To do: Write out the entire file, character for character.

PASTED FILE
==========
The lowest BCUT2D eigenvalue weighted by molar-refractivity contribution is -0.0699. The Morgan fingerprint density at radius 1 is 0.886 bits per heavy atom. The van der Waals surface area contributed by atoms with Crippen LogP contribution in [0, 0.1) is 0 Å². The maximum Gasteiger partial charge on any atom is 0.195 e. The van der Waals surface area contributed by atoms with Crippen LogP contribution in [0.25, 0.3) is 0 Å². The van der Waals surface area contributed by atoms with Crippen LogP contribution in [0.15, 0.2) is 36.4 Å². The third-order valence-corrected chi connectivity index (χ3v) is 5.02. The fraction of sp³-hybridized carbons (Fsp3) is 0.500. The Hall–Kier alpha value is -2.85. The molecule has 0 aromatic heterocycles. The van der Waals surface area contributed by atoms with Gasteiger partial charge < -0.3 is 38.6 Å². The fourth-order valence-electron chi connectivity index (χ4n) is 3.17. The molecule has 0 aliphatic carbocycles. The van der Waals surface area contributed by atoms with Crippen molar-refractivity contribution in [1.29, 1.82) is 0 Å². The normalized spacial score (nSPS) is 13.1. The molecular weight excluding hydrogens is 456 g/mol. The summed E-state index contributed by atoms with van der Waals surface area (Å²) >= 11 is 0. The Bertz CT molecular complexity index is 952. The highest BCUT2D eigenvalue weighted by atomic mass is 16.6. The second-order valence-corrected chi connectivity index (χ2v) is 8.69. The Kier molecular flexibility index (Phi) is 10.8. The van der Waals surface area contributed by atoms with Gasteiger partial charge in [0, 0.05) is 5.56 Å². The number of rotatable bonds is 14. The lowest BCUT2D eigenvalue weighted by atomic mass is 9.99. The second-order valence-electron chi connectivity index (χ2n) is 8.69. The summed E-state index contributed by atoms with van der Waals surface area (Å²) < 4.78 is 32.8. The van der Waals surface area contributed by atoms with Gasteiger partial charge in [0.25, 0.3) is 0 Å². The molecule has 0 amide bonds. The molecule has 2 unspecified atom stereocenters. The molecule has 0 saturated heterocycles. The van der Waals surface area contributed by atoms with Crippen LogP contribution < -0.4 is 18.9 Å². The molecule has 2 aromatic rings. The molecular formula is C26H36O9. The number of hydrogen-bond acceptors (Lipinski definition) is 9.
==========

The lowest BCUT2D eigenvalue weighted by molar-refractivity contribution is -0.0699. The Morgan fingerprint density at radius 1 is 0.886 bits per heavy atom. The van der Waals surface area contributed by atoms with Crippen LogP contribution in [0, 0.1) is 0 Å². The maximum Gasteiger partial charge on any atom is 0.195 e. The van der Waals surface area contributed by atoms with Crippen LogP contribution in [0.25, 0.3) is 0 Å². The van der Waals surface area contributed by atoms with Crippen LogP contribution in [0.15, 0.2) is 36.4 Å². The third-order valence-corrected chi connectivity index (χ3v) is 5.02. The fraction of sp³-hybridized carbons (Fsp3) is 0.500. The Hall–Kier alpha value is -2.85. The molecule has 0 aromatic heterocycles. The van der Waals surface area contributed by atoms with Gasteiger partial charge < -0.3 is 38.6 Å². The fourth-order valence-electron chi connectivity index (χ4n) is 3.17. The molecule has 0 aliphatic carbocycles. The van der Waals surface area contributed by atoms with Crippen molar-refractivity contribution in [1.29, 1.82) is 0 Å². The normalized spacial score (nSPS) is 13.1. The molecular weight excluding hydrogens is 456 g/mol. The summed E-state index contributed by atoms with van der Waals surface area (Å²) >= 11 is 0. The Bertz CT molecular complexity index is 952. The highest BCUT2D eigenvalue weighted by atomic mass is 16.6. The second-order valence-corrected chi connectivity index (χ2v) is 8.69. The Kier molecular flexibility index (Phi) is 10.8. The van der Waals surface area contributed by atoms with Gasteiger partial charge in [0, 0.05) is 5.56 Å². The number of rotatable bonds is 14. The lowest BCUT2D eigenvalue weighted by atomic mass is 9.99. The second-order valence-electron chi connectivity index (χ2n) is 8.69. The summed E-state index contributed by atoms with van der Waals surface area (Å²) < 4.78 is 32.8. The van der Waals surface area contributed by atoms with Gasteiger partial charge in [0.25, 0.3) is 0 Å². The molecule has 0 amide bonds. The molecule has 2 unspecified atom stereocenters. The molecule has 0 saturated heterocycles. The van der Waals surface area contributed by atoms with Crippen LogP contribution < -0.4 is 18.9 Å². The molecule has 2 aromatic rings. The molecular formula is C26H36O9. The number of hydrogen-bond acceptors (Lipinski definition) is 9.